For about thirty-five years, from age 20 to 55 (I'm now sixty-one), I meditated assiduously in accordance with the tenets of Radha Soami Satsang Beas -- an India-based guru-centered organization whose teachings claim to be able to unite the soul with God.
However, what I learned from my immersion in the deep waters of organized religosity is applicable to almost every sort of spiritual path (to mix watery and earthy metaphors).
True believers generally feel that they're becoming less selfish, egotistical, and me-centered through their devotion to...whatever or whoever. God, guru, Jesus, Buddha, Allah, Krishna, cosmic consciousness, Great Spirit, etc. etc.
Yet as some commenters on a recent post have noted, whenever someone believes that he or she is a distinct entity -- an "I" -- who is moving in the direction of salvation, enlightenment, satori, God-realization, or such, a huge freaking usually-unnoticed contradiction lurks at the core of their supposedly selfless spiritual practice.
Namely: a self can't be selfless. So whatever is done with the intention of improving one's self, even if this is to become less egotistical, will have the opposite effect.
This is where certain varieties of Buddhism and Taoism have a lot better understanding of what spirituality is all about than other more self-centered religions, mystical practices, and spiritual teachings.
I say "certain varieties" because Buddhists and Taoists aren't immune from falling into the trap of desiring to become desireless, working hard to achieve effortless ease, and following specific practices to enter into a state of unity.
Here's what Buddhist teacher Rodney Smith says in an opening chapter of his book, "Stepping Out of Self-Deception." It's firmly in line with findings of modern neuroscience, which doesn't find any me at home in the human brain.
The inevitable fallout from this mental reorganization of reality is the belief in a separarte self, which is formed through this restructuring principle, and leads the subject to believe that reality is external to itself.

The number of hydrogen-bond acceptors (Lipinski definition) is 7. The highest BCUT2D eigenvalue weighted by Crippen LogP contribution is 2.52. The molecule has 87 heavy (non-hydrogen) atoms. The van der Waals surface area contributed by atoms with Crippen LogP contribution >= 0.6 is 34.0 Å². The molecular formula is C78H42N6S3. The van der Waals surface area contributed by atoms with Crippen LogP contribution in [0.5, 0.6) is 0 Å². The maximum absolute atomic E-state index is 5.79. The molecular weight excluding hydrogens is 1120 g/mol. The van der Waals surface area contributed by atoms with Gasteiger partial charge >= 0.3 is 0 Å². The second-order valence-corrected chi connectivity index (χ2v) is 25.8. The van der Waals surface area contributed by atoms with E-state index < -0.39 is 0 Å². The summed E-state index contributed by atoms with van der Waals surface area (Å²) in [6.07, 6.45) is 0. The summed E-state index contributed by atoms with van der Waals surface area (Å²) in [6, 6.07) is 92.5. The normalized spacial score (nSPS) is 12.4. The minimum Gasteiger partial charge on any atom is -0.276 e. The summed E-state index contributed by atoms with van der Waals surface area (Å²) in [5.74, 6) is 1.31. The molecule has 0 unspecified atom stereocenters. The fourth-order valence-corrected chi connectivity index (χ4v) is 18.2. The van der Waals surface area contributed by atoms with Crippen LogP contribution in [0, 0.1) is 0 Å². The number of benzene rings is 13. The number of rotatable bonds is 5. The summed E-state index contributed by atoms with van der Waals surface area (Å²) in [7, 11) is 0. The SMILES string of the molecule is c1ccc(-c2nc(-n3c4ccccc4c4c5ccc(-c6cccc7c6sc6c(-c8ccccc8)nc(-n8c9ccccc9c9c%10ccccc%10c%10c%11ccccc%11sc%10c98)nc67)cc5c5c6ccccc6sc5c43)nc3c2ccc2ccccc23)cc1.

Once "we" have been established, we start arranging the data to suit our desires and fears, and then act upon reality as if it could be aligned with our needs and wants. That is when all hell breaks loose, because reality is not divided, and acting upon reality as if we were separate creates the pain and suffering of the world.
The fundamental principle we must remember when traversing a spiritual path is that "we" do not "have" a mind. The mind has created the sense of you and me from the way it perceives reality.
The truth is the mind holds "us" within it. "We" are not the possessor of a mind, and the mind is not something happening to us as if we were outside looking in. "We" are a part of the mental processing of the mind.
The thoughts of the mind and the sense-of-I are not two separate events. "We" exist only because the mind thinks us into creation.
Smith goes on to persuasively argue that any form of spiritual practice which emphasizes discrete goals and effortful discipline is going to lead the aspirant further up the slopes of Mount Ego, even as he or she feels like their devotion is causing them to become selfless.
It is helpful if we consciously verbalize our spiritual intention: is our intention to be a person waking up, or to awaken out of being a person?
...Unwise view seizes the opportunity by following the desire [to be a person waking up] and looking outside itself for completion. We go searching for teachers, retreats, pilgrimages, we engage in ceremonies, do austerities, chant, meditate, bend our body into yoga postures, all in the name of satisfying a longing that only needs our attention.